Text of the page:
I do not want to be a kill joy. In most cases I have seen it is possible for momma to stay at home if they are willing to take the lifestyle hit. Maybe they need to ditch a vehicle with a big note and/ or a fancy toy in the process and generally living more modestly. YOU CAN DO THIS. Now whether mom and dad are both willing to take that hit is the question that matters.
Had meant to better reenforce that roughly 3" cap but it never happened. That night I blocked it with a big chunk of wood. The next day I covered the gap with a board and shored up the surrounding area. So we were down a chicken.
Well this week we went to the local feed store/ farm supply for some chicken food and ended up coming home with not one but 3 young chickens. They are not chicks but aren't laying yet. So now we have 3 layers and 3 layers in waiting. The girls have been doing an egg or two a day. We switched back to the first food they were on so hopefully that helps a little bit.
My sister and her family were over that weekend and brought their dog. He got on with ours just fine which got us thinking about a second dog. Also Dog is really showing his age lately so we are not sure how much longer he will be around. We want a dog that will play more with the kids than current Dog is capable/ willing to.
Wifey started looking. We ended up getting a 3 year old female Mastiff/ Boxer mix. She is a large dog (probably 80lbs but a bit on the lean/ skinny side) but her head and neck are HUGE. Like ridiculously comically so. Also she has a freakishly giant tongue. She is super easy going and loves the kids. She is interested in being around them but not TOO high energy. So Dog #2 is looking to be a great new pet for the family.
She does however have a few quirks. She farts pretty often and they smell a lot. Also she is really drooly (which was a given). She eats food off the counter if it is left unattended. Also she carries stuff around in her mouth. Doesn't hurt it but just carries it around. So if something was left on or near the floor you might have to look around for awhile to find it.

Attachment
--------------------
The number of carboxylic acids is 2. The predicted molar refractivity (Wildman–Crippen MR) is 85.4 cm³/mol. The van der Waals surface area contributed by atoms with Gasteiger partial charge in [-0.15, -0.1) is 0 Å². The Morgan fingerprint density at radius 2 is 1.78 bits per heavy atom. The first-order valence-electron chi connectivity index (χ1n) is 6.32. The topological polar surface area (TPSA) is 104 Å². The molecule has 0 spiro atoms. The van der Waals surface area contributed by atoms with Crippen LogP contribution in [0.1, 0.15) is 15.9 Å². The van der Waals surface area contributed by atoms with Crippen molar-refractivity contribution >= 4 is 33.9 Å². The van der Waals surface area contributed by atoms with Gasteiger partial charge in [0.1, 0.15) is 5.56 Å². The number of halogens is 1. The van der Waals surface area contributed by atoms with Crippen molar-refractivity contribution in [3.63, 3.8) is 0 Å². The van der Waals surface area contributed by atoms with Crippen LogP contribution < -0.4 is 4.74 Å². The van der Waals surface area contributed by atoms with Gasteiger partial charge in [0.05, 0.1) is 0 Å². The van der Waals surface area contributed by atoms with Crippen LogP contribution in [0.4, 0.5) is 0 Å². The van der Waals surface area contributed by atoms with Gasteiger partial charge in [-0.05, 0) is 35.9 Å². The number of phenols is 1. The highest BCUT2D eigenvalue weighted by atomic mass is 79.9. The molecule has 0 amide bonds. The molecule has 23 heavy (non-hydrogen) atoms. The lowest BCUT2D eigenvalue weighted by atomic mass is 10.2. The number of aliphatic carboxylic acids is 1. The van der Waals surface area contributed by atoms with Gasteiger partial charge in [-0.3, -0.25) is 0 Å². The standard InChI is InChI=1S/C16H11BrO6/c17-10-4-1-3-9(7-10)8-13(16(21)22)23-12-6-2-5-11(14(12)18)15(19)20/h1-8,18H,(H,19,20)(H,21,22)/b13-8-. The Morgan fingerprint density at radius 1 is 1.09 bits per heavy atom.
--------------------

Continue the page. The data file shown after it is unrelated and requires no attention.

So we currently have about 170 pounds of dog and 6 chickens.
So I am looking at purchasing a Stihl MS 250. Even went as far as to check out our local dealer. Interestingly the sales person asked about my needs and suggested the same saw that jumped out in my research.The only reason I didn't buy then is they were out. Some should be in this week.
It comes standard with an 18" bar.
Before we start it is important to have a common foundation. In no particular order here we go:
-There are many reasons for wanting to lock up/ secure guns. The most common are to prevent them from being accessed by unauthorized users such as young children, preventing theft and protection from fire and or water damage.
-The reason you are looking to secure guns matters considerably in the methods and type of containers that make sense.
Case in point; when Walker was a tiny baby we went on a family vacation. Naturally a pistol, in this case my trusty Glock 19 came along. I needed a way to keep him from potentially getting his hands on my pistol while I was not wearing it when in the place we were staying. I purchased a small plastic case that closed tightly with two zippers you could slip a small lock through. Simply placed my (unloaded) pistol in this case, locked it and put it on top of a tall piece of furniture. A fine and very affordable solution for that specific situation. Honestly just putting my pistol 4 feet off the ground would very arguably be sufficient but I wanted an additional barrier in case say I took my pistol off and set it on a bed while changing and forgot to move it.
[Furthermore fundamentally in houses with small kids my fundamental belief is that guns need to be under the control of an adult or secured to prevent children from inadvertently accessing them. I know there are a multitude of viewpoints on this topic and what exactly constitutes 'small kids'. There are certainly a range of reasonable viewpoints. This is really all I plan to say specifically on this topic.]
However a couple years later with kids who can walk and get into all manner of stuff that option would obviously not work.